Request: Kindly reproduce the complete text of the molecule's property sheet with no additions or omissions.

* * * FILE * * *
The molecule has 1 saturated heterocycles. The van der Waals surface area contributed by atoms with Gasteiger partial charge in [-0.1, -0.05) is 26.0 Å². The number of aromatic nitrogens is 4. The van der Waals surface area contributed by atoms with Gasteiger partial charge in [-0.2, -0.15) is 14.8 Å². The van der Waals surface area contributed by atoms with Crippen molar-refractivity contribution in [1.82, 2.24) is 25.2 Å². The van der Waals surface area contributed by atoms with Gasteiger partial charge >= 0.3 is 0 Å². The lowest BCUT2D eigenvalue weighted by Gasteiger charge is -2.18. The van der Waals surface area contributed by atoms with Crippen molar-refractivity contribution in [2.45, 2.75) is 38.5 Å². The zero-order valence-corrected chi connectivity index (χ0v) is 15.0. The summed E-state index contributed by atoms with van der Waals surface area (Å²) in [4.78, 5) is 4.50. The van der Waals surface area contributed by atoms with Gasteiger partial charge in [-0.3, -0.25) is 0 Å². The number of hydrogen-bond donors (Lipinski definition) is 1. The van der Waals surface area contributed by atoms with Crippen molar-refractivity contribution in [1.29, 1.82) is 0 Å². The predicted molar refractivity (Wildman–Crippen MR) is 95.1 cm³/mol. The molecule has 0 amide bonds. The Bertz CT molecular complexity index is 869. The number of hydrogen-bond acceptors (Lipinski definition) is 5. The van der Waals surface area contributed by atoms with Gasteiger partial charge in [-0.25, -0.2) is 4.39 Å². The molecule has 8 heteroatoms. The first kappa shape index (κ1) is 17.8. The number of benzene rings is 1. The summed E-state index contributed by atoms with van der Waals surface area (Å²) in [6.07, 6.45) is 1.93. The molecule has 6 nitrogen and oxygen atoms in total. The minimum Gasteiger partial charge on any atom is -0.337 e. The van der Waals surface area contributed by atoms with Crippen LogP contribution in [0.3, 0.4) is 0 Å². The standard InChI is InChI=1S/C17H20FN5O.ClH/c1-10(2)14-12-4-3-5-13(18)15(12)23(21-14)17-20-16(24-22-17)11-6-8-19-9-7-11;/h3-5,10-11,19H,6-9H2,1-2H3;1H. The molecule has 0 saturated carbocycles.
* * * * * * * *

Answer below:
The molecule has 1 saturated heterocycles. The van der Waals surface area contributed by atoms with Gasteiger partial charge in [-0.1, -0.05) is 26.0 Å². The number of aromatic nitrogens is 4. The van der Waals surface area contributed by atoms with Gasteiger partial charge in [-0.2, -0.15) is 14.8 Å². The van der Waals surface area contributed by atoms with Crippen molar-refractivity contribution in [1.82, 2.24) is 25.2 Å². The van der Waals surface area contributed by atoms with Gasteiger partial charge >= 0.3 is 0 Å². The lowest BCUT2D eigenvalue weighted by Gasteiger charge is -2.18. The van der Waals surface area contributed by atoms with Crippen molar-refractivity contribution in [2.45, 2.75) is 38.5 Å². The zero-order valence-corrected chi connectivity index (χ0v) is 15.0. The summed E-state index contributed by atoms with van der Waals surface area (Å²) in [4.78, 5) is 4.50. The van der Waals surface area contributed by atoms with Gasteiger partial charge in [-0.3, -0.25) is 0 Å². The number of hydrogen-bond donors (Lipinski definition) is 1. The van der Waals surface area contributed by atoms with Crippen molar-refractivity contribution in [1.29, 1.82) is 0 Å². The predicted molar refractivity (Wildman–Crippen MR) is 95.1 cm³/mol. The molecule has 0 amide bonds. The Bertz CT molecular complexity index is 869. The number of hydrogen-bond acceptors (Lipinski definition) is 5. The van der Waals surface area contributed by atoms with Gasteiger partial charge in [-0.25, -0.2) is 4.39 Å². The molecule has 8 heteroatoms. The first kappa shape index (κ1) is 17.8. The number of benzene rings is 1. The summed E-state index contributed by atoms with van der Waals surface area (Å²) in [6.07, 6.45) is 1.93. The molecule has 6 nitrogen and oxygen atoms in total. The minimum Gasteiger partial charge on any atom is -0.337 e. The van der Waals surface area contributed by atoms with Crippen LogP contribution in [0.3, 0.4) is 0 Å². The standard InChI is InChI=1S/C17H20FN5O.ClH/c1-10(2)14-12-4-3-5-13(18)15(12)23(21-14)17-20-16(24-22-17)11-6-8-19-9-7-11;/h3-5,10-11,19H,6-9H2,1-2H3;1H. The molecule has 0 saturated carbocycles.